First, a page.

THERE’S a mother embedded in every girl and woman. In fact, a woman is a perennial mother. Even as a beloved or a wife, it’s the mother in her that guides her other instincts and roles,’ wrote Khalil Gibran. I experienced this when I met my (late) professor and soul-mother Dr Zaifa Ashraf in Cairo where I went from Oxford at the age of 20 to pursue my PhD in Arabic linguistics under her tutelage.
I lost my biological mother when I was born. I longed for someone who could give me motherly love and guide me through hardships and happiness that life offers so routinely.
She was a very elegant and stately woman, who taught Arabic literature and linguistics at Al-Azhar, Oxford and Cambridge. Hailing from a royal family of Pakistan, where her dad was a high-ranking air force officer, she left Pakistan and Islam for good and turned an atheist at the age of 17.
Though I was fluent in Persian and Arabic, my Urdu was not good. Apart from guiding me in my thesis in Arabic, she taught me the nuances of Urdu.
She learnt about my mother and became all the more protective and affectionate towards me. When she realised that I was a vegetarian and getting veg meals was rather difficult in the hostel, she would bring home food for me. I loved the aloo-matar and mushroom she cooked for me with love. She found a departmental store in Cairo, run by a Pakistani-Punjabi expatriate, where tinned sarson da saag was available. She would cook it, which I would have with naan and dollops of butter as makki di roti was not available there. I soon got to know that Dr Zaifa was also a vegetarian.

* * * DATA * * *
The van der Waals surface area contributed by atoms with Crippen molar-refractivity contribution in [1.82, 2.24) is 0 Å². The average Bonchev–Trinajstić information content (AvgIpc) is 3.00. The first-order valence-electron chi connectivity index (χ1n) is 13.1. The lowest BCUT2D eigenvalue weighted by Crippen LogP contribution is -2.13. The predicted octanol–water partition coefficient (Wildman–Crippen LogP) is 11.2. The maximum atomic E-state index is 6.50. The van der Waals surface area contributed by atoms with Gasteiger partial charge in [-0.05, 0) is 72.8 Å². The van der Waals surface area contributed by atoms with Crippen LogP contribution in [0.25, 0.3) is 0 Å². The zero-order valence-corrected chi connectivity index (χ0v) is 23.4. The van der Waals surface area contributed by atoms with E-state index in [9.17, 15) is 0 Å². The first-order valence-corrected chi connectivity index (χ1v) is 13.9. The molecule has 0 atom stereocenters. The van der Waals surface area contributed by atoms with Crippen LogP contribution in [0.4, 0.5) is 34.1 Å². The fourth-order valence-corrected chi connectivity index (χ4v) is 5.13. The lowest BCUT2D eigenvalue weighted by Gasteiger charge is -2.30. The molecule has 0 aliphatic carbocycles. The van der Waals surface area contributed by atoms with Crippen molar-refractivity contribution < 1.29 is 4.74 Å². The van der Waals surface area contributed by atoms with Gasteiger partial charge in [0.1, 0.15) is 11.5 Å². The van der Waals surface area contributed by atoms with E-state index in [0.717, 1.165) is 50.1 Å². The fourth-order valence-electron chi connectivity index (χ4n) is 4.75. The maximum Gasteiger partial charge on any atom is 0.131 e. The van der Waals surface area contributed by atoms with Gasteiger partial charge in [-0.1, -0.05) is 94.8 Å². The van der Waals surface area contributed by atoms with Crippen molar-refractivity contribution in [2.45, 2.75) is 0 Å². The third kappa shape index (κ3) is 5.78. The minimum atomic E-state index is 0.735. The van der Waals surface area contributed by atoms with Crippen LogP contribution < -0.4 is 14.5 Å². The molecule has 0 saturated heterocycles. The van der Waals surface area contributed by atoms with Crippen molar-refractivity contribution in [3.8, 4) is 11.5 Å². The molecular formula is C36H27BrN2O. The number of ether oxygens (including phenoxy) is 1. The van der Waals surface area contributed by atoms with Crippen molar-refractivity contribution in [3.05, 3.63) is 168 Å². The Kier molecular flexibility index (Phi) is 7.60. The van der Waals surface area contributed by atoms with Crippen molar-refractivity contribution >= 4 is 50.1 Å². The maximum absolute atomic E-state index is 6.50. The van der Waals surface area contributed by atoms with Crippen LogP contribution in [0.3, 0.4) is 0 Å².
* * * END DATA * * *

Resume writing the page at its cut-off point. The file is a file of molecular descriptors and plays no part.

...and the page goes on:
On Mother’s Day, I gifted her a shawl and wrote in Urdu: Ammijaan ke liye Sumit ki jaanib se (from Sumit to his mom). She cried and hugged me. We both cried. From that day, I started calling her Ammi.
Two and a half years just glided by. I finished my PhD and got A-1 grade. She was immensely happy and proud like a mother. Meanwhile, I got an opportunity to visit India and pursue research in lost dialects of the sub-continent. I asked her, ‘Ammi, Hindustan chalengi?’ She tenderly replied: ‘Mera beta mujhe jahaan le jayega, main chaloongi.’
I came to India in 2003. She lived with me in Pune. In December 2009, she was diagnosed with cervix cancer and after a year, she breathed her last at a hospital in London.
Her last wish was that her body be draped in the shawl I had gifted her. She passed away holding my hand. Since she didn’t belong to any man-made faith, her mortal remains were neither cremated nor entombed. She donated her body to a cancer hospital for medical research.
I still remember her every day and cry. There was no blood relation with my Zaifa Ammi, but she was much more than a biological mother to me. She was my soul-mom. Mama, I love and miss you every moment.
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